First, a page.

Yes, she did cry.
“I did. A little bit,” said Abbey Clements, dabbing under her eyes as she left the back room of the tattoo parlor, into a cheering crowd of middle-aged women in the lobby.
Because, as an artist was piercing her 50-year-old skin for the first time with an ink needle to write “One Tough Mother” on her back, Clements remembered the sound of 20 first-graders being slaughtered across the hall while she sang Christmas carols to her second-graders at Sandy Hook Elementary nearly seven years ago.
Because her fear that this will keep happening was realized the very next day, with the first of two mass shootings that killed at least 31 people and injured dozens, this time in El Paso and Dayton, Ohio.
Clements was one of more than 2,000 gun violence activists in Washington for their annual meeting. They call themselves Moms Demand Action for Gun Sense in America — and they are growing more powerful with each rampage we endure.
On Friday night, before the latest mass shootings, 56 of them left their conference rooms in a raucous and exhilarated pack to get tattoos signaling their warrior status in this movement.
On Saturday night, hundreds of them left their annual gala to protest after word spread of the shooting in El Paso.
They are as exhausted as the rest of us by the weekly stories of gun violence in our country, the daily grind of drive-bys and lonely suicides, the public slaughters at offices, churches, synagogues, country concerts and garlic festivals.
But they are ready for the fight.
They say they’re bigger than the National Rifle Association. And across the nation, they are quietly changing law after law, electing their approved candidates to county, state and national office, challenging the NRA’s infamous scorecard with their own scoring system to push candidates.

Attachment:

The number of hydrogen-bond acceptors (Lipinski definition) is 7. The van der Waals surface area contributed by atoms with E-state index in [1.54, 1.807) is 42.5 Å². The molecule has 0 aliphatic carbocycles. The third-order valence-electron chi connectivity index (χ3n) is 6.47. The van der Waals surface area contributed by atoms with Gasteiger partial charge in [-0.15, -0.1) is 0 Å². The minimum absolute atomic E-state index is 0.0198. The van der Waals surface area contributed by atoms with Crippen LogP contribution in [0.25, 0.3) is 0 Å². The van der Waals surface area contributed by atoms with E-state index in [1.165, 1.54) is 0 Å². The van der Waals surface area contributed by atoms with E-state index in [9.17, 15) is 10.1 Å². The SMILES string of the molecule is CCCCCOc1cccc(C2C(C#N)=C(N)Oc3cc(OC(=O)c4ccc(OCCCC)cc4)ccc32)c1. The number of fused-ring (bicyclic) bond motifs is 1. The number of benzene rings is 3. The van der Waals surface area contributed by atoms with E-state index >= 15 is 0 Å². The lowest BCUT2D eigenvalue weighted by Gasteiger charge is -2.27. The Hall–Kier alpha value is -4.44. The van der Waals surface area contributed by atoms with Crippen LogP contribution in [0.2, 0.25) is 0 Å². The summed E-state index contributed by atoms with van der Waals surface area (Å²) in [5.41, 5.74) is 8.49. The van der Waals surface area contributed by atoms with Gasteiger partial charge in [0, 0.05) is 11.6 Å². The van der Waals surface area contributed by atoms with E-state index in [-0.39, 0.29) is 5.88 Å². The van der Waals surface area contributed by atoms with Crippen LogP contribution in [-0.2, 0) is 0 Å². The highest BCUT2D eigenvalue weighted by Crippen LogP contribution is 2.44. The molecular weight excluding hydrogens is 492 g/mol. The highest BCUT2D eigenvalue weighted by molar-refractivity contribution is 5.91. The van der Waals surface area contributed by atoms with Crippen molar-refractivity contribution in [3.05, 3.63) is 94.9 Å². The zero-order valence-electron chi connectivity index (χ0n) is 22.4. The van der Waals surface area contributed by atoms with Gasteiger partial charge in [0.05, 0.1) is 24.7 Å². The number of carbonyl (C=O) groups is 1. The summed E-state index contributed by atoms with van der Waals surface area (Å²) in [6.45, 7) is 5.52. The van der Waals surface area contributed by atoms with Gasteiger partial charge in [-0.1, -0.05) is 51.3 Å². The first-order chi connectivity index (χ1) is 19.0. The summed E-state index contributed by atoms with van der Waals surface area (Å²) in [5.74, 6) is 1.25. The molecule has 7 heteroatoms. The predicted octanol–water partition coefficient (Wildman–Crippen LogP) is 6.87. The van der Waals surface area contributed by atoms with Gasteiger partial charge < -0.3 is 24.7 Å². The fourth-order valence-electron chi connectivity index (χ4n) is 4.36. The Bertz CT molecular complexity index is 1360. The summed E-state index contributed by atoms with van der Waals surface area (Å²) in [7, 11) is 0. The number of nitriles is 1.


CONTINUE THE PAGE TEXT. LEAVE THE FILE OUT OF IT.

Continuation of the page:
Over the weekend, Washington was home to their below-the-radar bootcamp, “GSU” — Gun Sense University. There were tattoos. And strategy meetings. And networking. A pajama party. Wine. Tears.
They introduce each other as a gallery of collateral damage to America’s relentless gun violence epidemic:
“They lost their son in Pulse.”
“She was there when Gabby Giffords was shot.”
“Her daughter was killed in Aurora.”
And they have witnesses to the daily carnage of gun violence on city streets and in lonely bedrooms.
“A family friend was killed while playing basketball.”
“Suicide. My brother.”
While they were deep into their break-out sessions on Saturday at the Wardman Park Marriott, they received a vivid reminder of why they do what they do as news of the shooting in El Paso lit up their phones.
For the survivors of gun violence at GSU over the weekend — there were about 700 in their group of 2,000 — the old trauma came back. For everyone else, the old anger came back.
Instead of their usual Saturday night gala, they ate a quick dinner and hit the streets, marching to the White House, then the Capitol, chanting “El Paso! El Paso!” and “Hey hey, ho ho, the NRA has got to go.”
“We’re now larger than the NRA,” Moms Demand Action founder Shannon Watts told me last week. “And we’re seeing the needle move.”
Watts claims her group has 6 million supporters, though that number is impossible to verify. It includes anyone who has signed up for its programs or volunteered by marching, tabling, phone-banking, letter writing, organizing (or tattooing).
Watts, a mother of five, started the group in 2012, right after the massacre at Sandy Hook.
Modeled after MADD — Mothers Against Drunk Driving — Moms Demand Action supports the Second Amendment and woos gun owners. It wants to pass common-sense measures like background checks and red-flag laws, while opposing laws that make it easier to carry guns on college campuses and in other places.
Martha Alguera, who barely escaped a street shooting in New Orleans that happened days after Sandy Hook, started the group’s tattoo tradition at their annual gathering a couple years ago.
She was so fired up about mom power that she got a swirling heart with “One Tough Mother” inked on her arm. The other women loved it. The next year, a few more got the same one. Then the next year, they got a new one, “Disarm Hate.”
This year, dozens of moms — and one dad — got tattoos. Some chose the signature heart. Others went with the group’s 2019 slogan. It reads: “Keep Going.”